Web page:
Constrained creativity
: composing curriculum-based songs for learning

  • Aniko Debreceny

    Student thesis: Masters by Research - CDU


    For more than twenty-five years I have been writing curriculum-based songs as a way of helping my teacher friends and colleagues deliver complex and sometimes dense content to their students. My desire to improve my skills and understanding of the process led me to investigate the process of writing educational songs. Describing it must, of necessity, relate a personal journey. In order to describe this journey this thesis has adopted the qualitative research methodology of auto ethnography. This narrative approach combines biography, ethnography, and self-analysis, and presents contextualized information about a subject, linking personal experiences with theory. The goal is to connect with the reader through evocative and accessible storytelling, and to extend understanding of a culture or process.

    This methodology places me as the principal subject of the research. It not only describes the evolution of my research and composition processes but also expresses my emotional and professional journey. The multilayered account embeds three vignettes under the title of Three Cups of Tea that portray pivotal moments within my inner journey, and explores the effect of research, reflection, reflexivity, and critical evaluation on my work and pedagogy.

    Curriculum-based song is a pedagogical device used to help students learn and remember. The songs need to be well researched, written for the needs and capabilities of targeted age groups, and must engage the students. The melody must be catchy and memorable, as this acts as a trigger to memory. Lyrics of curriculum songs result from deep research into prescribed topics, and are set to rhythms and music that are appealing to the target audience, in this case middle school students.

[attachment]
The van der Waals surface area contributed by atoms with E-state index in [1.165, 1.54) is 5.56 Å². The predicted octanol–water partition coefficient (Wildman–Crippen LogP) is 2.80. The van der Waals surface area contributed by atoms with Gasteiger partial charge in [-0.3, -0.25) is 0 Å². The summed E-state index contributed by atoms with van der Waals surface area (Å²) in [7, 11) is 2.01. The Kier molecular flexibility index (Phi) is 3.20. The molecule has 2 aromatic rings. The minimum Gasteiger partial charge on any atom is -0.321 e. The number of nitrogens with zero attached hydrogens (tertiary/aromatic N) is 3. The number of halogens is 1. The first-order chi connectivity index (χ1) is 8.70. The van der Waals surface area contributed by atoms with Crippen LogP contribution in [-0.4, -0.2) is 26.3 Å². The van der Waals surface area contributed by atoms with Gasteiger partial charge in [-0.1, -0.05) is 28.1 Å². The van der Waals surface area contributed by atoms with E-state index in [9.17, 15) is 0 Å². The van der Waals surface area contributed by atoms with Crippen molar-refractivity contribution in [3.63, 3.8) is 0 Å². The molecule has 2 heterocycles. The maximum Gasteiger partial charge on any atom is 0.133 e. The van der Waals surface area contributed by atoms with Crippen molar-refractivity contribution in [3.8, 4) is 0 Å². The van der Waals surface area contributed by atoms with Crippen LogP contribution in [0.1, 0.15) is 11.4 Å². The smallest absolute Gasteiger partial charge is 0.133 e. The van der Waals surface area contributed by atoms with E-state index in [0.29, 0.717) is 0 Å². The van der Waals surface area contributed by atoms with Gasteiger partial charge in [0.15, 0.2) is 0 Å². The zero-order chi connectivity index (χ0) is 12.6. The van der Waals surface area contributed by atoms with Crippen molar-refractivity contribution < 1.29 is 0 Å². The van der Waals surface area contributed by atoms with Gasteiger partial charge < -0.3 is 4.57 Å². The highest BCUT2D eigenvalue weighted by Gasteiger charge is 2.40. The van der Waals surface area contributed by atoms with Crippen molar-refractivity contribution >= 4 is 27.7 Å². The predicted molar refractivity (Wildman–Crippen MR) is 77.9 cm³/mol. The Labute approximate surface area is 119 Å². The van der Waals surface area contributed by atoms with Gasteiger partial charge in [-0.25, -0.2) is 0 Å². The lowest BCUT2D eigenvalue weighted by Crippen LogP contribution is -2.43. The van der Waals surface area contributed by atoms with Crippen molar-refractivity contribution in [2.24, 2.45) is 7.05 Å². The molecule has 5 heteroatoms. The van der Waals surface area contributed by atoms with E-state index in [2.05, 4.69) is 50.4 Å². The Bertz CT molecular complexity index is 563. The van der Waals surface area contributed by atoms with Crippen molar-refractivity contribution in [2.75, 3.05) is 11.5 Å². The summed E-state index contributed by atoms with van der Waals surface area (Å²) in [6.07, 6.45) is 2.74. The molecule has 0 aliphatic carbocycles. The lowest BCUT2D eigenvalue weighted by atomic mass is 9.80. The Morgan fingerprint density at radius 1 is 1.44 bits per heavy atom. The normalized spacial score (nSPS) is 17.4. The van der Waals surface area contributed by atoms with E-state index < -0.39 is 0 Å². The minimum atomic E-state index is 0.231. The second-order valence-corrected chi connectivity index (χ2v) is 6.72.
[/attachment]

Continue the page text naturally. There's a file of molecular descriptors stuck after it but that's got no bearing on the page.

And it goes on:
Using examples from my own compositions as a case study, I analyse my process of creating original curriculum-based songs, and how my writing and composition techniques evolved over two years of research. I document the creation of sixteen songs about the ancient civilisations of Egypt, Greece, Rome and China. Research data consists of multiple sources of information, including personal journals, work notes, poems, reflective analysis, and conversations with other educators. The purpose of sharing my work and experiences through auto ethnography is to expand understanding of the process of curriculum-based song composition, and to connect with other educators who may find this information useful in their own teaching.
    Date of Award2017
    Original languageEnglish
    SupervisorMartin Jarvis (Supervisor)

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